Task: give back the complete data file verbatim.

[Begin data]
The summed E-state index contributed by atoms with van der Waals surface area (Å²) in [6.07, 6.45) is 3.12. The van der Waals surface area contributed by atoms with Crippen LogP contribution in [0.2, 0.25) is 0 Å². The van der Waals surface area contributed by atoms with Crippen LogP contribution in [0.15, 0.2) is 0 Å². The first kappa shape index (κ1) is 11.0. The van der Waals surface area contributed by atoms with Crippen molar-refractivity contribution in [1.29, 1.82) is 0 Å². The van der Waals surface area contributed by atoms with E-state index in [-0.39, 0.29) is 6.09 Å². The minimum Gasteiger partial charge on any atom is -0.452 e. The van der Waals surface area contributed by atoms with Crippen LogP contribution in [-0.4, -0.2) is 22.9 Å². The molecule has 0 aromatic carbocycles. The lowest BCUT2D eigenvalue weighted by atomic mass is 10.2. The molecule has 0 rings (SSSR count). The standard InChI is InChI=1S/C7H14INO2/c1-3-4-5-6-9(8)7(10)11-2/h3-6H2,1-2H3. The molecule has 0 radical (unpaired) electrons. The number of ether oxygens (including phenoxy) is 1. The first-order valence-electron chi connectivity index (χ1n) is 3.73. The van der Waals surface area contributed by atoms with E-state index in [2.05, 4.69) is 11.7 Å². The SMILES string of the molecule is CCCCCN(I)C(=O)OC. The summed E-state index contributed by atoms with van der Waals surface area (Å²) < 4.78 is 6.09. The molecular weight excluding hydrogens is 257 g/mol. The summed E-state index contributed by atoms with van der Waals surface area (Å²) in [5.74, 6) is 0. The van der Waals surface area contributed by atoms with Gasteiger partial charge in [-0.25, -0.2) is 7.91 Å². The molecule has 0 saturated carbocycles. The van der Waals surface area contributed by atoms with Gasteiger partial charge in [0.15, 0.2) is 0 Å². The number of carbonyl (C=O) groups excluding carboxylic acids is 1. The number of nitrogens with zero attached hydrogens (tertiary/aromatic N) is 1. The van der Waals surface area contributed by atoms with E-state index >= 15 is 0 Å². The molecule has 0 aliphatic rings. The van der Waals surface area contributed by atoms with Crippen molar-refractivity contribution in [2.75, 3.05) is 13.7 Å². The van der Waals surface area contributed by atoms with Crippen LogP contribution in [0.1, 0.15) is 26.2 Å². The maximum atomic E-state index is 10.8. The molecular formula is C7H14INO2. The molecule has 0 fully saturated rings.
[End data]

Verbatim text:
The summed E-state index contributed by atoms with van der Waals surface area (Å²) in [6.07, 6.45) is 3.12. The van der Waals surface area contributed by atoms with Crippen LogP contribution in [0.2, 0.25) is 0 Å². The van der Waals surface area contributed by atoms with Crippen LogP contribution in [0.15, 0.2) is 0 Å². The first kappa shape index (κ1) is 11.0. The van der Waals surface area contributed by atoms with Crippen molar-refractivity contribution in [1.29, 1.82) is 0 Å². The van der Waals surface area contributed by atoms with E-state index in [-0.39, 0.29) is 6.09 Å². The minimum Gasteiger partial charge on any atom is -0.452 e. The van der Waals surface area contributed by atoms with Crippen LogP contribution in [-0.4, -0.2) is 22.9 Å². The molecule has 0 aromatic carbocycles. The lowest BCUT2D eigenvalue weighted by atomic mass is 10.2. The molecule has 0 rings (SSSR count). The standard InChI is InChI=1S/C7H14INO2/c1-3-4-5-6-9(8)7(10)11-2/h3-6H2,1-2H3. The molecule has 0 radical (unpaired) electrons. The number of ether oxygens (including phenoxy) is 1. The first-order valence-electron chi connectivity index (χ1n) is 3.73. The van der Waals surface area contributed by atoms with E-state index in [2.05, 4.69) is 11.7 Å². The SMILES string of the molecule is CCCCCN(I)C(=O)OC. The summed E-state index contributed by atoms with van der Waals surface area (Å²) < 4.78 is 6.09. The molecular weight excluding hydrogens is 257 g/mol. The summed E-state index contributed by atoms with van der Waals surface area (Å²) in [5.74, 6) is 0. The van der Waals surface area contributed by atoms with Gasteiger partial charge in [-0.25, -0.2) is 7.91 Å². The molecule has 0 saturated carbocycles. The van der Waals surface area contributed by atoms with Gasteiger partial charge in [0.15, 0.2) is 0 Å². The number of carbonyl (C=O) groups excluding carboxylic acids is 1. The number of nitrogens with zero attached hydrogens (tertiary/aromatic N) is 1. The van der Waals surface area contributed by atoms with E-state index >= 15 is 0 Å². The molecule has 0 aliphatic rings. The van der Waals surface area contributed by atoms with Crippen molar-refractivity contribution in [2.75, 3.05) is 13.7 Å². The van der Waals surface area contributed by atoms with Crippen LogP contribution in [0.1, 0.15) is 26.2 Å². The maximum atomic E-state index is 10.8. The molecular formula is C7H14INO2. The molecule has 0 fully saturated rings.